But on the other hand, I’m after some sort of conversation, however stilted (and perhaps Beckettian), not an audience. And for that what’s desired is comprehension. Do you follow this line of thought? Does it make sense, can you see where it’s going, what I’m trying to say? Unless you follow a message to its meaning, you can’t really respond, and the statistics that register a dated interest, or a brief flicker of your gaze, or a misjudged mouse click may as well be that meaningless.

So in that sense, do you follow me?

It’s an interesting word though. Comprehension should never be enough for agreement or adherence. It’s not like I’m uttering a priori truths here, and hopefully nothing so tautological as to be trivial. So I’m not after followers. We should only ever fall behind something we’ve already seen; our agreement should never precede understanding, and we should be wary of looking for the element to ‘like’ rather than the elements to contemplate further, and possibly even challenge.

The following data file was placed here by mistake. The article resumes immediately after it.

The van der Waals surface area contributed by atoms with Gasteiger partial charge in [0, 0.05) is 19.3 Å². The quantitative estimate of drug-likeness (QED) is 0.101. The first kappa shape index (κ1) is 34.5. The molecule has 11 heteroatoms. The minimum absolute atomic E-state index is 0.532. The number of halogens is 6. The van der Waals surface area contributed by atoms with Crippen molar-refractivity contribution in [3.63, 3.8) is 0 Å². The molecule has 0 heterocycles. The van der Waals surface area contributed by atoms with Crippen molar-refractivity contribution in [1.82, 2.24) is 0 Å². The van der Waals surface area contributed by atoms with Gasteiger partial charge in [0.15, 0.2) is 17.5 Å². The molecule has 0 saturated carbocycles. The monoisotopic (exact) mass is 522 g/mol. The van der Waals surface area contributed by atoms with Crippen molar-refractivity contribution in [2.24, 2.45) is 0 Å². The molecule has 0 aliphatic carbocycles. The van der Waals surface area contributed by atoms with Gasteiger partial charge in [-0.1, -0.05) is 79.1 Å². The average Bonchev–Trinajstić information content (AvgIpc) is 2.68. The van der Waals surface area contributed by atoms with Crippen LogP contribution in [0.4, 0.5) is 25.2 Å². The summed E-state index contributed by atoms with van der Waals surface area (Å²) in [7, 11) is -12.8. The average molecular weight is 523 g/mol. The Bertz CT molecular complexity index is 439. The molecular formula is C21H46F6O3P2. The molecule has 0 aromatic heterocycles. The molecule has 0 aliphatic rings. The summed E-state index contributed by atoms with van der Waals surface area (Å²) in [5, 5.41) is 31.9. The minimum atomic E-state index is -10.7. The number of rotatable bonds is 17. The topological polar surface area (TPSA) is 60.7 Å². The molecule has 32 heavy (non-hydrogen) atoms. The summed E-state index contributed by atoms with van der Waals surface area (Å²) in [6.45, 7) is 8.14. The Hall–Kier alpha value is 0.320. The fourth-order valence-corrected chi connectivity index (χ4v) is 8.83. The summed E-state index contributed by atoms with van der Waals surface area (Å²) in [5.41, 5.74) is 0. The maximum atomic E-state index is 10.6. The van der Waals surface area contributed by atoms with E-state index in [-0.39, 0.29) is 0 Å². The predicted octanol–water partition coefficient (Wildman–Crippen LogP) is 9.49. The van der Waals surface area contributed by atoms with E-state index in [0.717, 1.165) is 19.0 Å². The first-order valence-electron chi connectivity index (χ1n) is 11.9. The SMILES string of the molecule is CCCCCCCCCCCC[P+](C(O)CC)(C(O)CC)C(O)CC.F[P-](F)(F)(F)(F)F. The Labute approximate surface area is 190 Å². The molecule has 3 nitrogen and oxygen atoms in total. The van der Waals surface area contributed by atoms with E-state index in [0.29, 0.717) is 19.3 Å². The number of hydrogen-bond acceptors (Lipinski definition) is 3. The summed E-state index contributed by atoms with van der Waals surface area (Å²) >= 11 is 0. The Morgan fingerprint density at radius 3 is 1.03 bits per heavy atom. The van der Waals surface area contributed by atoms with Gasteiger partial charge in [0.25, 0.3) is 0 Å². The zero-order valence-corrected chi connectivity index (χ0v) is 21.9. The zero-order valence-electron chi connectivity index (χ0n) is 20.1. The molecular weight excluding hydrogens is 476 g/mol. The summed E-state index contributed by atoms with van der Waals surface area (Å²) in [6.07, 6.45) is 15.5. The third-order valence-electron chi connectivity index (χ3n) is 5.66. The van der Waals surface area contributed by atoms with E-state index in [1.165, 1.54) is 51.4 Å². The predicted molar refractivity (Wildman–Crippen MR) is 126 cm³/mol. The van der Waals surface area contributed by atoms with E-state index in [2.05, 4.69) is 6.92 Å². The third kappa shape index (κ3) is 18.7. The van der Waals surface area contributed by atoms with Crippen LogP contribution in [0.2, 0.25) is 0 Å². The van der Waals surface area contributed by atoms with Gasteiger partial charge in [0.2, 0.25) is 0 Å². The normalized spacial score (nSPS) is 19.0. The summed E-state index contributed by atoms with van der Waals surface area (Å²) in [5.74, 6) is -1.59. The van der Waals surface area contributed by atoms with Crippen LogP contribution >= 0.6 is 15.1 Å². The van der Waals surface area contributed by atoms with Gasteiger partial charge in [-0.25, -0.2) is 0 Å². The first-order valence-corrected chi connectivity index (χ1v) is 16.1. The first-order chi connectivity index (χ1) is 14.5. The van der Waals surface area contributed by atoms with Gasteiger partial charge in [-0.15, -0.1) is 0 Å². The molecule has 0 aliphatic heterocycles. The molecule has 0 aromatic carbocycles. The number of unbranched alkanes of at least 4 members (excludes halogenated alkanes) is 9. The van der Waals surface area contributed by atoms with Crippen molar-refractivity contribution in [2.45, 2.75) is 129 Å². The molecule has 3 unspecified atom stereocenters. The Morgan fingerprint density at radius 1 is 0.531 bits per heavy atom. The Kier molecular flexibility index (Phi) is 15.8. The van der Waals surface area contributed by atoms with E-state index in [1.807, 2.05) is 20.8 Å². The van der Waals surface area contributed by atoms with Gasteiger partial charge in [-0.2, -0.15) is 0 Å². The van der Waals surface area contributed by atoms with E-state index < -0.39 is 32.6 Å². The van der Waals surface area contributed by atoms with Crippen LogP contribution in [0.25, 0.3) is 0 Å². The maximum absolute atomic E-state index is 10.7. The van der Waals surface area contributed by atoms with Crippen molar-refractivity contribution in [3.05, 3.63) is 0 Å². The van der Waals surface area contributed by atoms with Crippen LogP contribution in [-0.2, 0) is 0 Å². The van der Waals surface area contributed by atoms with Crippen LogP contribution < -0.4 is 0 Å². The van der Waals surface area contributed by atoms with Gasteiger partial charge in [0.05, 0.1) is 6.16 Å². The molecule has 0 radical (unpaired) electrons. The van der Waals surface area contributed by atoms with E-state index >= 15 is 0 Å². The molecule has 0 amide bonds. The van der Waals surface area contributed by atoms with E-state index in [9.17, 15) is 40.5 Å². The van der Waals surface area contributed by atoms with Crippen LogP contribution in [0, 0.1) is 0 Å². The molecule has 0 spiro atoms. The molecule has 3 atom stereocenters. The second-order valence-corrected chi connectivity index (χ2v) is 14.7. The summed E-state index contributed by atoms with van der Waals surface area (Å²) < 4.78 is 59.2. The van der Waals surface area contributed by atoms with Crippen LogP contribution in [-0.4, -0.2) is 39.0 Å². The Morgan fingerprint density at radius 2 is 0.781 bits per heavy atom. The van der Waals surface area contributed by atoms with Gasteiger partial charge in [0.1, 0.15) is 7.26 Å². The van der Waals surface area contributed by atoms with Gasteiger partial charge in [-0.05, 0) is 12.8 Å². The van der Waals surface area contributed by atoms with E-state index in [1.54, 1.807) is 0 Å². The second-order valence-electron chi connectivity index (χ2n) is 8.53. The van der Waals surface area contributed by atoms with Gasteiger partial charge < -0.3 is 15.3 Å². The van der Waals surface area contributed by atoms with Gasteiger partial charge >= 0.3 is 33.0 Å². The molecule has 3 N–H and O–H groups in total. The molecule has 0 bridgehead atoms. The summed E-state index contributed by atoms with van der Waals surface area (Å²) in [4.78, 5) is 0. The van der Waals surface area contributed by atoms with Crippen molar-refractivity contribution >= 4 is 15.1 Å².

I’m following many of you, but to follow you is not to sit behind you, and trail along in your wake. Not unless you genuinely see your work as casting backwards.

To follow is to sit before something, in front of it. It is to place yourself so that it can be presented to you. I look in my reader at the people and the topics I’ve chosen to follow so far, and in making that choice to follow I’m creating windows in my existence that present a view of what you’re thinking or feeling or considering. Observation is always partial, and preconditioned, and typically selective at some level or other. In following you I’m not tagging along at your heels, but creating a way for you to reach me. It’s an act of permitting your activity, your agency, to achieve another goal or endpoint. But I’d like it still to remain an active thing on my part too, not merely passive. If I like something, or comment on something, it’s because I’ve read it, and I’ve let it in, and I’ve produced my own response to it.